One very sure means of contraception is vasectomy — a minor surgical operation that blocks the transfer of sperm from a man's testes to his urethra (and thus to his partner) by interrupting the tube leading from the testis. One concern has been that somehow this procedure might increase the risk of prostate cancer. But now a meta analysis has found that the risk is virtually non-existent.
A new paper published in the journal Open Forum Infectious Diseases showed that 3 percent of men who undergo prostate biopsies end up being hospitalized within a month. Worse, half of those hospitalizations are due to an infection – and 45 patients died.
The U.S. Prevention Services Task Force released its 2017 draft recommendations for prostate cancer screening. Here we extensively address the new guidelines, clarify the role of the PSA test, and delve deeper into the topic with Dr. David Samadi, Chairman of Urology and Chief of Robotic Surgery at New York's Lenox Hill Hospital.
Minnesota Gov. Mark Dayton collapsed Monday night in front of legislators while giving the State of the State address. Though he rebounded well, he just disclosed a recent prostate cancer diagnosis. Learn about the proper medical care that's needed when someone faints, and why it happens in the first place.
A paper was recently published in Cancer on who, and why, patients seek second opinions on prostate cancer. Despite recommendations from both the National Cancer Institute and the American Cancer Society for cancer patients to seek second opinions regarding treatment, there is little substantive medical literature on the behavior surrounding this option.
Actor Ben Stiller recently chronicled how early diagnosis of prostate cancer, using a routine blood test, saved his life. And he's urging all men over 40 to discuss the PSA test with their doctor. However, we here at the Council and other organizations have been critical of it, so it's fitting that we review where science stands on the issue.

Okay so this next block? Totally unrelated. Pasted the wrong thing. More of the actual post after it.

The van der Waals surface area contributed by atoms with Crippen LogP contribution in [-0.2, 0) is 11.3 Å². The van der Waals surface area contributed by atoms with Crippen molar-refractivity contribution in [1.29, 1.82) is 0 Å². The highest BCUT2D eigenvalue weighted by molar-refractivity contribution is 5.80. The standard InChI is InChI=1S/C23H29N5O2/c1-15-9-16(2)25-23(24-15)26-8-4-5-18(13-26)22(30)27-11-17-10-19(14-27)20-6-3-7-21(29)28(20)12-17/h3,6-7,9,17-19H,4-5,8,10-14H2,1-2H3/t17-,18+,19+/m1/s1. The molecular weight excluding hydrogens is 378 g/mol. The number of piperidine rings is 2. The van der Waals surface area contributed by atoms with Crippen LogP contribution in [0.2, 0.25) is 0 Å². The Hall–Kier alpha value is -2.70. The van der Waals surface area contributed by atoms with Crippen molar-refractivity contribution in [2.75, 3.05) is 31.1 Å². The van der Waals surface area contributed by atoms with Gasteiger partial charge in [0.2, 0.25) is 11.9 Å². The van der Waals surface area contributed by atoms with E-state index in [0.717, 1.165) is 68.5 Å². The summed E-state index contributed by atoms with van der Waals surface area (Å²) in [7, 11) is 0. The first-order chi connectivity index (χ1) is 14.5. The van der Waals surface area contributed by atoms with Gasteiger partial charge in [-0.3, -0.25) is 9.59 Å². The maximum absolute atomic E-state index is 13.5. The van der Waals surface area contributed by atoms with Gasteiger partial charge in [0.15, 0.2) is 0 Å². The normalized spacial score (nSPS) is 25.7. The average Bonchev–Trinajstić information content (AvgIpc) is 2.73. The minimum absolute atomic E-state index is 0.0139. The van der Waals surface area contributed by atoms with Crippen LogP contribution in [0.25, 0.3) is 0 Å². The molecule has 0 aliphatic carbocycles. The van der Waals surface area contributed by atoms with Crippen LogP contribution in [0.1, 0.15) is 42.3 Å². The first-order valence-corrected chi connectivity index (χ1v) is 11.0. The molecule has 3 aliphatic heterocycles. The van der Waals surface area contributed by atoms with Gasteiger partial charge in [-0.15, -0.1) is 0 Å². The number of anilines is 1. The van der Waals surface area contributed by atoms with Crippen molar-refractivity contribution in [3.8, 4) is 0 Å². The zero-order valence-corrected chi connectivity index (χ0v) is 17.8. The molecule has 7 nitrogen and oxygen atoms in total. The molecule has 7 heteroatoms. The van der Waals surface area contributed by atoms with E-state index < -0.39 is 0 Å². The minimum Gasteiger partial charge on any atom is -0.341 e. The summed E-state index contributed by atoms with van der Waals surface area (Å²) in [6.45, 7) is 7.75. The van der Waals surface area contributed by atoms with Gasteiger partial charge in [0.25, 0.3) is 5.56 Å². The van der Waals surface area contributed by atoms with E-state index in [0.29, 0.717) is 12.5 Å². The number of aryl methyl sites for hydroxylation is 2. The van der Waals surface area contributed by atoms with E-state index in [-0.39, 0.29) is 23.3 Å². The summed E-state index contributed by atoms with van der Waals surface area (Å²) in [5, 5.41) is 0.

Prostate cancer can be indolent, not posing a risk to life — or aggressive, leading to an increased risk of death. A new analysis from the large EPIC study suggests that increases in BMI and waist circumference are associated with an increased risk of the aggressive form, and thus to an increased mortality risk.
A recent study, published online in the journal European Urology, reveals that men who had more frequent ejaculations had a statistically significant reduction in prostate cancer risk. Yes, we can almost hear the collective high-fives taking place among you guys right about now.
An op-ed in the NY Times co-authored by Dr. H. Gilbert Welch decries Medicare's proposal to penalize doctors for ordering the prostate screening tests. That seems like an odd sentiment to endorse, given that we here at the American Council believe that these tests are being given far too often.
A new study shows a strong association between androgen-deprivation therapy for advanced prostate cancer, and the development of Alzheimer's disease. This is a retrospective data-based study, so no change in treatment using ADT is indicated now. Further, prospective studies are needed.
Two studies show that fewer men have been screened for prostate cancer using the PSA test since 2012, when a federal panel advised against routine screenings. With doctors increasingly questioning the test's validity, that's a good thing. But the real key is whether reduction in PSA testing has led to a rise in late-stage or fatal prostate cancer.
A new blood test that detects prostate cancer may send PSA formerly the gold standard of detection to the scrap heap. Not only does it involve a blood sample, rather than a biopsy, but the test also detects the deadly, aggressive form of the disease that PSA can miss entirely.